Kosciuszko, Thaddeus Andrzej Bonawentura

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Kosciuszko, Thaddeus Andrzej Bonawentura

KOSCIUSZKO, THADDEUS ANDRZEJ BONAWENTURA. (1746–1817). Continental officer. Poland. Born on his family's estate near Kosów, Poland, on 12 February 1746, Kosciuszko graduated from the Royal Military School at Warsaw, 1769. As a captain, he was sent to the school of artillery and military engineering at Mézières, France. Returning to Poland, which had just been partially partitioned, in 1774, he found little opportunity for advancing his career, and after an unfortunate love affair he returned to France. With a loan from his brother to pay his passage to America, he reached Philadelphia in August 1776, and in due course the Pennsylvania Committee of Defense employed him to assist in planning the Delaware River forts. This initial assignment gained him a commission from Congress as a colonel of engineers on 18 October 1776. He joined General Horatio Gates at Ticonderoga, and played an important role in stopping General John Burgoyne's offensive. Kosciuszko's selection and fortification of the Saratoga battlefield made possible the American victory that marked the turning point of the war.

From March 1778 until June 1780, Kosciuszko was engaged in planning and building the defenses of West Point, a place of utmost strategic importance. By this time, he and Gates had become close friends. Invited to become the chief engineer of the Southern Department, he arrived after Gates's defeat at Camden but remained to serve under General Nathanael Greene. He was assigned the mission of exploring the Catawba River Valley and was in charge of transportation during Greene's dramatic race to the Dan River. Kosciuszko's design of wagons with detachable wheels was particularly inspired. In the siege of Ninety-Six, South Carolina, from 22 May to 19 June 1781, Kosciuszko got a costly lesson in the art of practical military engineering, making two mistakes that may well have caused this operation to fail. First, he placed his siege works too close to the British fortifications, and second, he persuaded Greene to attack the British at their strongest point. During the remainder of his service in the southern region, there was more opportunity for him to show his ability as a cavalry leader than as an engineer. In the spring of 1783 he went north with Greene, and in October he was brevetted brigadier general.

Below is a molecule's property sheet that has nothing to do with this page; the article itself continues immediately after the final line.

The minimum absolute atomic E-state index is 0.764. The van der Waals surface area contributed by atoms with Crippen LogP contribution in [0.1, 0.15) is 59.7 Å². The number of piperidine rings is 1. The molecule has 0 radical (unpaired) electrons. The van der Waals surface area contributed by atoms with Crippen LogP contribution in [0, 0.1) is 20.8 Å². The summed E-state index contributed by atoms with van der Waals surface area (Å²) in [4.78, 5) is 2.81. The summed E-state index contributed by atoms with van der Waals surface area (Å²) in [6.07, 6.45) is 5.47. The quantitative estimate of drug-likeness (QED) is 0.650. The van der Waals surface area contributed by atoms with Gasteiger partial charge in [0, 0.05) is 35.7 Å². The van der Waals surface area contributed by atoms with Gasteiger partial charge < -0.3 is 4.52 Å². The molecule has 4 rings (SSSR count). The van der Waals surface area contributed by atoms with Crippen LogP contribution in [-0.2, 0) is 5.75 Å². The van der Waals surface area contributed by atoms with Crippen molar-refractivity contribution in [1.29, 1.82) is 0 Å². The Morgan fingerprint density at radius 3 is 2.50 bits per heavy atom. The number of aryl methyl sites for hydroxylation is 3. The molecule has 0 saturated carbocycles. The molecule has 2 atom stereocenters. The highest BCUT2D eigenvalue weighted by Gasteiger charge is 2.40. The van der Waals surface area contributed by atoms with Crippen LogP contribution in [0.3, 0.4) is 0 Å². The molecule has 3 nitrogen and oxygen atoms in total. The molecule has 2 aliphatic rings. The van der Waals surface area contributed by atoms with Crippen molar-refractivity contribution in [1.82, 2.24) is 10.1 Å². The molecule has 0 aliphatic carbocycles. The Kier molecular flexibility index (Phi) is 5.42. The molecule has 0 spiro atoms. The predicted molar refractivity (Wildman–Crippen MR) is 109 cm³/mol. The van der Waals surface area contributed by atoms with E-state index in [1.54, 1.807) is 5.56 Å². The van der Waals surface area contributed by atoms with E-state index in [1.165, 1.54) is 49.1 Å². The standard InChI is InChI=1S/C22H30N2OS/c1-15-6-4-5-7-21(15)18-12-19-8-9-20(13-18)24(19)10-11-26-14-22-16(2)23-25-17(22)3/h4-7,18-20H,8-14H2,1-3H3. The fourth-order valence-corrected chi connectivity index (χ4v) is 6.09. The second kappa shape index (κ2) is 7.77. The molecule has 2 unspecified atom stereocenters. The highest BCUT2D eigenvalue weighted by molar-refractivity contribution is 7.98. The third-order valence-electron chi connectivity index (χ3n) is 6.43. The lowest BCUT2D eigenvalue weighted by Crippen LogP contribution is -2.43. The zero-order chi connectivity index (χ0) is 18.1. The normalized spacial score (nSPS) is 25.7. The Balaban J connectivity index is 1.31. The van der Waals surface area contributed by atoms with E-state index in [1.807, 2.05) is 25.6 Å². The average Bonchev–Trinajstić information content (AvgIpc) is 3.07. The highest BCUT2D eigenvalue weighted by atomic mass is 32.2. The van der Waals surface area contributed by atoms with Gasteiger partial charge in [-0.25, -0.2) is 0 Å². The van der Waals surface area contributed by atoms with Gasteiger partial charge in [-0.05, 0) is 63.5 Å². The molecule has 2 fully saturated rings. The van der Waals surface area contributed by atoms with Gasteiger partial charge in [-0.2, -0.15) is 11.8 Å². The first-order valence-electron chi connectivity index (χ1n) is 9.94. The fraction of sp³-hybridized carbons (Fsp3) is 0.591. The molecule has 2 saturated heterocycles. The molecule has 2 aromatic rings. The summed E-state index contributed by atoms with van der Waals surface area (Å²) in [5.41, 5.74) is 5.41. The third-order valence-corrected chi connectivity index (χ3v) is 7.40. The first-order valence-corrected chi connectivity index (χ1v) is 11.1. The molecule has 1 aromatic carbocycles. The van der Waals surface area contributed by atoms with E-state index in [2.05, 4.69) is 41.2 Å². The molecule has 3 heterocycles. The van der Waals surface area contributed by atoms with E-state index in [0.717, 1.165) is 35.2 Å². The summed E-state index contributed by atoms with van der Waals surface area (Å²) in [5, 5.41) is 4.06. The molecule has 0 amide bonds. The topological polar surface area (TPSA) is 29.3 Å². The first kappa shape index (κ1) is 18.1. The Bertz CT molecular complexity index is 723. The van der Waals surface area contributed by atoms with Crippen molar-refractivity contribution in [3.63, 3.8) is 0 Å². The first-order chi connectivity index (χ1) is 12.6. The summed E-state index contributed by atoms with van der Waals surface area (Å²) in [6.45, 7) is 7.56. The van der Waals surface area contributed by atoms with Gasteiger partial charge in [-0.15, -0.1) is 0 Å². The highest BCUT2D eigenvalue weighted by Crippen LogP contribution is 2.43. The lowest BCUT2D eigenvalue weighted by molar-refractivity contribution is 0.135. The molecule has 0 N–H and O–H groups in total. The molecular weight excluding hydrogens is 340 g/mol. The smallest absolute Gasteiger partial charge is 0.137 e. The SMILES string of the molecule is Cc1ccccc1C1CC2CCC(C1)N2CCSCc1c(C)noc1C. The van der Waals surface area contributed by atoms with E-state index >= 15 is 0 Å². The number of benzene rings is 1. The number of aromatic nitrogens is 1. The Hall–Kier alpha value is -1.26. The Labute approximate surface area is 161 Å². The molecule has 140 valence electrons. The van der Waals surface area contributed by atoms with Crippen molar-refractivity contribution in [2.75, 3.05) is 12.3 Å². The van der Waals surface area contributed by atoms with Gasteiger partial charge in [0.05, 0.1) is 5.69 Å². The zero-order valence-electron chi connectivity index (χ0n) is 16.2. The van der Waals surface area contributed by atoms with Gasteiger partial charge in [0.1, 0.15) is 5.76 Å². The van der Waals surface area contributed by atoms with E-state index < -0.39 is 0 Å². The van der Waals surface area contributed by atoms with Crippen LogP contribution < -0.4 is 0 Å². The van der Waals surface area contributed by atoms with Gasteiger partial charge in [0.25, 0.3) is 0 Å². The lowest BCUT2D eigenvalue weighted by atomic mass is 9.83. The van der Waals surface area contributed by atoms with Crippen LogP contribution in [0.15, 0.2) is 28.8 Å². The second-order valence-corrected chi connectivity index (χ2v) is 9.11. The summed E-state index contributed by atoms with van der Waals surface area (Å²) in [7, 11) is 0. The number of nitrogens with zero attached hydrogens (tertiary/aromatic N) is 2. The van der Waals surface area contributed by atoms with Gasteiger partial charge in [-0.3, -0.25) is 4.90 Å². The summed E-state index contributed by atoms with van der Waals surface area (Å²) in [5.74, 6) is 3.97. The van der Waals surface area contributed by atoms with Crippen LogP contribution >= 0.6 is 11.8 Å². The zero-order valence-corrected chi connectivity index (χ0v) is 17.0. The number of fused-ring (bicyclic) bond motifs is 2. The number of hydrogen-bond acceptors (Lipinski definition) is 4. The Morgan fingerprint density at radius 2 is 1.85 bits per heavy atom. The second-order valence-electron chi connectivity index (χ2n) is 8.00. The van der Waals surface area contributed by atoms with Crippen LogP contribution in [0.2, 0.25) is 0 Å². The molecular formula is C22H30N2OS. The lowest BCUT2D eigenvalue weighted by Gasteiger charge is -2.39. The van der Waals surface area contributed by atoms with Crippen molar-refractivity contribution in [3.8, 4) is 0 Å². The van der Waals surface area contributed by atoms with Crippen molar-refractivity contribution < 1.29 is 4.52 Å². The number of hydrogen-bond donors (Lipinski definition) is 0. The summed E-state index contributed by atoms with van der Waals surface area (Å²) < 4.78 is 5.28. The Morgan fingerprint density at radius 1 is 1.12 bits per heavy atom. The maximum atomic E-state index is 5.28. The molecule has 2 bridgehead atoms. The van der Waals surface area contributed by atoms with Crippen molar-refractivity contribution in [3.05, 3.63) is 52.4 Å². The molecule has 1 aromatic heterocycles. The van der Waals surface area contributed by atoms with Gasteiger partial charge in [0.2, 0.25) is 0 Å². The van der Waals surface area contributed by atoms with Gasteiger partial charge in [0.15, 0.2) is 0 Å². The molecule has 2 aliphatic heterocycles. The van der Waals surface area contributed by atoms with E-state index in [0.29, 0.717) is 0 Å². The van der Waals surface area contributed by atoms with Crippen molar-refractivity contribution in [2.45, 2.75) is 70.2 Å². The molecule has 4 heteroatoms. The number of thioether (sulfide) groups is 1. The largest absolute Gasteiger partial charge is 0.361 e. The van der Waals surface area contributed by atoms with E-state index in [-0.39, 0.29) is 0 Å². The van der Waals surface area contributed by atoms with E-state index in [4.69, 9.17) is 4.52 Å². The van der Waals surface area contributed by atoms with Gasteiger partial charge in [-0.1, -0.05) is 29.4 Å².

In July 1784 he left New York and returned through Paris to Poland. After four years in rural retirement he became a major general in the Polish army, in October 1789. In the spring of 1792 he fought a gallant but futile campaign against the Russian invaders, which earned him promotion to lieutenant general, before his king ended Polish resistance. He and other Polish generals emigrated to Leipzig, and Kosciuszko later went to Paris to enlist the support of the French revolutionary government. The Jacobins withheld French assistance, so Kosciuszko returned to his homeland to lead a noble but unsuccessful uprising against the Russians and Prussians. Defeated and captured in October 1794, but with his country no longer in existence, Kosciuszko was freed after two years, and in August 1797 arrived in Philadelphia. Congress gave him $20,000 and 500 acres in Ohio. In May 1798 he left America and went to Paris, where Napoleon earnestly sought his military assistance. Napoleon, however, would not meet Kosciusko's terms—the promise to support the restoration of Poland. For the rest of his life, Kosciusko strove for this goal, but without success. Before his death he emancipated his serfs. Money from the sale of his Ohio land was used to establish the Colored School at Newark, New Jersey. He died in Switzerland on 15 October 1817.

SEE ALSO Burgoyne's Offensive; Philadelphia Campaign; Southern Campaigns of Nathanael Greene.


Haiman, Miecislaus. Kosciuszko in the American Revolution. New York: Polish Institute of Arts and Sciences in America, 1943.

Kosciuszko Papers. Chicago: Polish Catholic Union of America.

Pula, James S. Thaddeus Kosciuszko: The Purest Son of Liberty. New York: Hippocrene Books, 1999.

                            revised by Michael Bellesiles